Watertown Ballot Drop Box to be Closed on Halloween

The ballot drop off box outside Watertown’s Town Hall. Watertown’s ballot drop box will be closed on Saturday, Oct. 31, Town Clerk John Flynn said. The Town Clerk’s office sent out the following announcement:

Massachusetts Secretary of State William Galvin has asked that ballot drop boxes be secured on Saturday, October 31st to avoid any Halloween pranks. The Town of Watertown will lock its ballot drop box, located on Saltonstall park side of Town Hall, at 5:00 p.m. on Halloween and will reopen at 8 a.m. the following morning. 

The ballot drop box will then remain open until polls close at 8 p.m. on Tuesday, November 3rd.

Town Using Part of Budget Surplus to Fund Climate & Energy Master Plan

Watertown’s Town Hall. On Tuesday, the Town Council approved using some of the funds left over from the Fiscal Year 2021 budget to fund the creation of a Climate and Energy Master Plan. Town Manager Michael Driscoll told the Town Council that the Town’s share of state aid and new growth came in higher than projected when the FY21 budget was created. As a result, the Town ended up with $1.57 million in additional revenues. He proposed using the money in multiple ways, including the Climate and Energy Plan.

Halloween Weekend Filled with Open Houses in Watertown

See this week’s Watertown open houses. $1,099,000 – 8 Brandley Road, Single Family – Detached Colonial, 4,000 Living Area Sq. Ft. (Includes Finished Basement), 14 Room, 6 Bedroom, 3 Full & 2 Half Bathroom, Open House: Sunday 12-1:30

$1,200,000 – 1-3 Theurer Park, Multi-family Home – 2 Family, 2,576 Living Area Sq. Ft., 2 Units, 10 Total Rooms, 4 Total Bedrooms, Open House: Saturday 12-2

$549,000 – 730 Belmont St.

COVID-19 Cases Rising in Watertown, Town Remains in Yellow

A screenshot of the state’s Community Level COVID-19 Reporting map released on Oct. 29, 2020. Watertown remained “yellow” in the State’s COVID-19 tracking program this week, but the number of positive cases of COVID-19 rose close to the threshold for the Town to become “red,” or high risk. The Town has a total of 34 positive COVID-19 cases over the past two weeks for a total of 514. That puts Watertown’s rate at 7.32 cases per 100,000 residents, so the town remained yellow (or moderate risk).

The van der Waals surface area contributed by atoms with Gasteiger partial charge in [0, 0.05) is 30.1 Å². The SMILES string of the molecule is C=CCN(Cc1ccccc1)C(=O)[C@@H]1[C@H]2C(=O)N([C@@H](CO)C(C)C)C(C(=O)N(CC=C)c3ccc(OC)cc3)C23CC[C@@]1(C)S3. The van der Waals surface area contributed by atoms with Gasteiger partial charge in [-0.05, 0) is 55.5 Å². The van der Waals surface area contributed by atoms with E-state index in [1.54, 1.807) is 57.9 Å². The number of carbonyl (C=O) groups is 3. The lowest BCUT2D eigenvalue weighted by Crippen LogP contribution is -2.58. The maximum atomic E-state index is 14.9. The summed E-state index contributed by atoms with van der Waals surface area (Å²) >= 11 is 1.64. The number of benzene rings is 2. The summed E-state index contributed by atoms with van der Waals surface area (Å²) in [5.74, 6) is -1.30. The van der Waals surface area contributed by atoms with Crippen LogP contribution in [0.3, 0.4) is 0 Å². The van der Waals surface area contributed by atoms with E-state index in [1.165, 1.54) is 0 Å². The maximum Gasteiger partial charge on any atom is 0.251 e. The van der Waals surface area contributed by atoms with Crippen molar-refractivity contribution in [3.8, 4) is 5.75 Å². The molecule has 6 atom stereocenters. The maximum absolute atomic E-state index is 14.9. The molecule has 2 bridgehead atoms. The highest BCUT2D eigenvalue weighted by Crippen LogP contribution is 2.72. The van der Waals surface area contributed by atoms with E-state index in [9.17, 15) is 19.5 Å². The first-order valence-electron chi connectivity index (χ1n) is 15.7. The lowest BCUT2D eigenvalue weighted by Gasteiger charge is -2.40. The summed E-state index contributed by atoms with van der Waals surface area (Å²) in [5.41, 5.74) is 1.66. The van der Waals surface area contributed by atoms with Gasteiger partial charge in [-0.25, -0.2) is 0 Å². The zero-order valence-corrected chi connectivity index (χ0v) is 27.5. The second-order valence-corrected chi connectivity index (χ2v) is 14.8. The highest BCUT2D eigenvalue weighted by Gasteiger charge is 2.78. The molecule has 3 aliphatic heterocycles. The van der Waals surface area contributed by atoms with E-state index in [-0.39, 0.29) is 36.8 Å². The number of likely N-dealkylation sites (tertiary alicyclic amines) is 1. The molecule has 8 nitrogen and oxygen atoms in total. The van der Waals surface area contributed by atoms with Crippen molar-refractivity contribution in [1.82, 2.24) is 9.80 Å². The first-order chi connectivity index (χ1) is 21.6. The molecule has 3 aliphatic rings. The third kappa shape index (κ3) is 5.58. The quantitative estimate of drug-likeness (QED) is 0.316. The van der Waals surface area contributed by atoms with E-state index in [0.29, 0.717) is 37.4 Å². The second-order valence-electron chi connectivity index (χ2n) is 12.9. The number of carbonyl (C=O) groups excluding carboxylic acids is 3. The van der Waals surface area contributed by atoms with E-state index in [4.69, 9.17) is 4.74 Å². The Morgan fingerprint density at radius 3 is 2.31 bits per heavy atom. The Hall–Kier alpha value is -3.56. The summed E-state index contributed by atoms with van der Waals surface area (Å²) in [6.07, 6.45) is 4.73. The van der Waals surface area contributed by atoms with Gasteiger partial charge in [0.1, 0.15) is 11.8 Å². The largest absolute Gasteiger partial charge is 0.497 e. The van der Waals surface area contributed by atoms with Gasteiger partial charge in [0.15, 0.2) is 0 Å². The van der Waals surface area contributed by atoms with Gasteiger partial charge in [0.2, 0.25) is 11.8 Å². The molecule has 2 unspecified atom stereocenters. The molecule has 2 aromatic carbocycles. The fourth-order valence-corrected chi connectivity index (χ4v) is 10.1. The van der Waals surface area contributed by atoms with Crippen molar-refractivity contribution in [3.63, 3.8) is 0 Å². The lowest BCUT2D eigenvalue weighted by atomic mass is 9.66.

Big Voter Turnout Already in Watertown From Mail-In Ballots, Early Voting

The ballot drop off box outside Watertown’s Town Hall. Many Watertown voters have already cast their ballot in the 2020 Presidential Election, with the number of votes already received by the Town Clerk’s office nearly as high as the total cast in the September Preliminary Election. As of Tuesday afternoon, more than 40 percent of Watertown’s registered voters had turned in their ballots, according to Town Manager Michael Driscoll, who got the latest numbers from Town Clerk John Flynn. The Town sent out 13,255 vote-by-mail and absentee ballots, many of which have already been returned, Driscoll said, plus early voting started on Oct. 17 and continues through Oct.

Parking Plan with High-Tech Meters, Pay by Card & Phone Approved

Watertown’s current parking meters will be replaced with “smart” meters that offer a range of payment options. Watertown’s parking lots will be getting new meters which allow for paying by credit card and with cell phone apps in the parking plan approved by the Town Council on Tuesday night. The Parking Management Plan was the result of studies that go back to the fall of 2018. It included studies of how parking is used in Watertown, public meetings and surveys and presentations to the Council’s Joint Committees on Public Works and Economic Development & Planning. Other parts of the plan look at pricing of meters and who sets them, way-finding signage for the municipal lots, looking at finding private lots for the Town to partner with, and even creation of a pedestrian path through the lot near the Watertown Library.

Charter Committee Looks at Areas to Improve Watertown’s Government

Watertown Town Hall

The group looking at making changes the Watertown Town Charter talked about their views on changing to a mayor, how to make the Town government more responsive to residents and how to get residents involved in the charter review. Last week, the Charter Review Committee held its second meeting, and welcomed members of the Collins Institute, the UMass-Boston based group with expertise in municipal governments that is working with the group on the Charter Review. Going into the charter review, some residents have called for Watertown to move from the current strong-town-manager model of government to one headed by a mayor. The Charter Review Committee can make major changes, said Michael Ward of the Collins Institute, such as the form of government, or smaller changed such as who reports to the Town Manager, who reports the Town Council, and which positions and boards are elected vs. appointed.

Positive COVID Test Reported at Watertown School, Reopening Still Going Ahead

Hosmer Elementary School in Watertown. The Watertown Public Schools had a person test positive for COVID-19 in the same week that the elementary schools are preparing to welcome students back for in-person learning. Superintendent Dede Galdston announced that a person at Hosmer Elementary School had tested positive, but added that the case would not stop plans to start hybrid learning at the school on Tuesday. Watertown school staff can participate in free testing for the virus provided by the Broad Institute in Cambridge, but Galdston said that the positive test was not through that program. “…